Travel, encounter and experience German heritage alongside the Danube
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Syrmia (German: Syrmien; Serbian: Srem, Croatian: Srijem; Hungarian: Szerémség) is a historical landscape between Danube and Sava which reaches from the Croatian city of Vinkovci in the west to the Serbian capital Belgrade in the east. Two thirds nowadays belong to the Serbian province of Vojvodina, one third lies in Croatia.

Syrmia was known as the region’s granary due to its fertile loess soil and the favourable climate. The region’s only elevation is Fruška Gora which was used for viticulture as early as the Roman days. Baron Wilhem von Taube wrote in the 18th century: “Syrmia might be the smallest, but is the most sophisticated, fertile and best part of the kingdom. In the summer, it is a mere pleasure garden.”

The Serbian part is mostly inhabited by Serbians (80%); Croatians, Hungarians, Slovaks and Russians are the largest minorities. This cultural diversity is due to many historical migration waves: Around 1690, a Serbian patriarch fled with thousands of Serbian families from southern Serbia to Syrmia. In 1714, Karlovci was built as their metropolis and intellectual and cultural centre of Serbian Orthodoxy. Various monasteries in Fruška Gora still reflect that “great journey” of Serbians. In 1745, large parts of Syrmia became part of the military border. The cities were settled by German-speaking militaries, tradesmen and craftsmen. In many villages, Slavs were used as armed peasants and only few areas remained private property. Among the private owners were the Ruma family who belonged to the House of Pejačević . They recruited settlers – Germans, Hungarians, Serbians and other Slavs.

However, only few Danube Swabians came directly from German territories. Most of them re-settled from Bačka or Banat in the 19th and 20th century. They were looking for cheap land and better conditions and populated already existing villages and cities – mostly in a separate district. They often founded small and medium-sized businesses and grew wheat, corn and – after World War I – plants like beetroot or hemp. Agriculture structured the everyday life of people. A Swabian from Indjia describes this as follows: “Work on the fields could not be delayed and it was one of the unwritten rules […] that one had to leave the home very early to start work on the fields as early as possible. Whoever did not adhere to that did not only have an economic disadvantage but was also disrespected by the village. Both effects were severe.”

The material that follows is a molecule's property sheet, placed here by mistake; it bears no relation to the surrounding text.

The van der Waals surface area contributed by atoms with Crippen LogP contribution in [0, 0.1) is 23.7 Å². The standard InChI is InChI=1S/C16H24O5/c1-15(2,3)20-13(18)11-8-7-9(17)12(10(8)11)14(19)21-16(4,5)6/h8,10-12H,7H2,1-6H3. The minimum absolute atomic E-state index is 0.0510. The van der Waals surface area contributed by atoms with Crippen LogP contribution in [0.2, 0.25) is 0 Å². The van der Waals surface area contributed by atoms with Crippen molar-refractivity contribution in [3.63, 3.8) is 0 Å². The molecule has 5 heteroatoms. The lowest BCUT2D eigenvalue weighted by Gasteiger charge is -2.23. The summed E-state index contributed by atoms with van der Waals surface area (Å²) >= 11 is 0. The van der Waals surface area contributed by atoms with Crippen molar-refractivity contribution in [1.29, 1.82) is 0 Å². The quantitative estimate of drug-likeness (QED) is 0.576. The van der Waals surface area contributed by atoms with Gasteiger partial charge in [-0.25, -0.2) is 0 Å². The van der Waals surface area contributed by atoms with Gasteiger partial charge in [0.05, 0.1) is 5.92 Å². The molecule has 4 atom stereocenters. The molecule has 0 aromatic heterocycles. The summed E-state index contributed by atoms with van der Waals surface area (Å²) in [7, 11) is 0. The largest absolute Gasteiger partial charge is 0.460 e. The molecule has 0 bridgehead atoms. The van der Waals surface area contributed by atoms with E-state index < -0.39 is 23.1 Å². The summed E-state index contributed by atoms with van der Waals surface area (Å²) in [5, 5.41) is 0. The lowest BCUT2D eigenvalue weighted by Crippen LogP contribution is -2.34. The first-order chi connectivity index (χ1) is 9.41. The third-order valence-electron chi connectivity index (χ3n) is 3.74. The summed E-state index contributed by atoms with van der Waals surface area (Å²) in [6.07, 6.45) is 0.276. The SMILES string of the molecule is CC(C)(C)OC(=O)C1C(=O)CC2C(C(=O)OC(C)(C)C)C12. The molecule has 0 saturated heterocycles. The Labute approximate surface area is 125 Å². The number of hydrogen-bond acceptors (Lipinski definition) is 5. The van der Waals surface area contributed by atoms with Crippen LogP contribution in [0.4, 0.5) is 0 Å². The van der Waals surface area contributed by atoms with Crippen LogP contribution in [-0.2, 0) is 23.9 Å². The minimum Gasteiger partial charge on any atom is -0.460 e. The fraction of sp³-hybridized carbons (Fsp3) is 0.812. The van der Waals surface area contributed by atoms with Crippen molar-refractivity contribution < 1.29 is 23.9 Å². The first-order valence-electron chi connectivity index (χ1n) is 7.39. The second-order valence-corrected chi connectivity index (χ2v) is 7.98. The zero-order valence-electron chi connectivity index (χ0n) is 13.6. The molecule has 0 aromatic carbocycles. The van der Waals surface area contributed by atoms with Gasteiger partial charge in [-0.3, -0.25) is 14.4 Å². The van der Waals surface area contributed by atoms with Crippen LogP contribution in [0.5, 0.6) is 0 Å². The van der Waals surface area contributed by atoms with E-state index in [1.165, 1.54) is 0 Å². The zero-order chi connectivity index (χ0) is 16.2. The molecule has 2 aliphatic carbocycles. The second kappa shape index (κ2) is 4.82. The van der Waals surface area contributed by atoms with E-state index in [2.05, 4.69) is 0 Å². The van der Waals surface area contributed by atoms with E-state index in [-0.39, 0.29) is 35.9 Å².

All settlers shaped the region strongly: they brought their culture’s food, languages and traditions. Many people spoke several languages. The centuries of peaceful cohabitation was endangered by World War I and completely ended with World War II. In 1941, Syrmia was given to the Independent State of Croatia and the fascistic Ustaša Regime persecuted Serbians, Jews and Roma. Fruška Gora became an area of retreat for the partisans which made Syrmia an important centre for the guerrilla fights. From 1944 onwards, Red Army and guerrilla could advance unhindered. Most of the Danube Swabians were able to flee Syrmia in time. Almost all remaining Germans were interned and thousands died of hunger, disease and cold. Today, around 4.000 Germans still live in Serbia. From the 1990s onwards, they began to get organised in associations. Memorials in Mitrovica and other places commemorate the Danube Swabians who died in the camps.


Many migrants were farmers. Here, they can be seen during hay making.



The whole family used to be involved in the processing of grapes.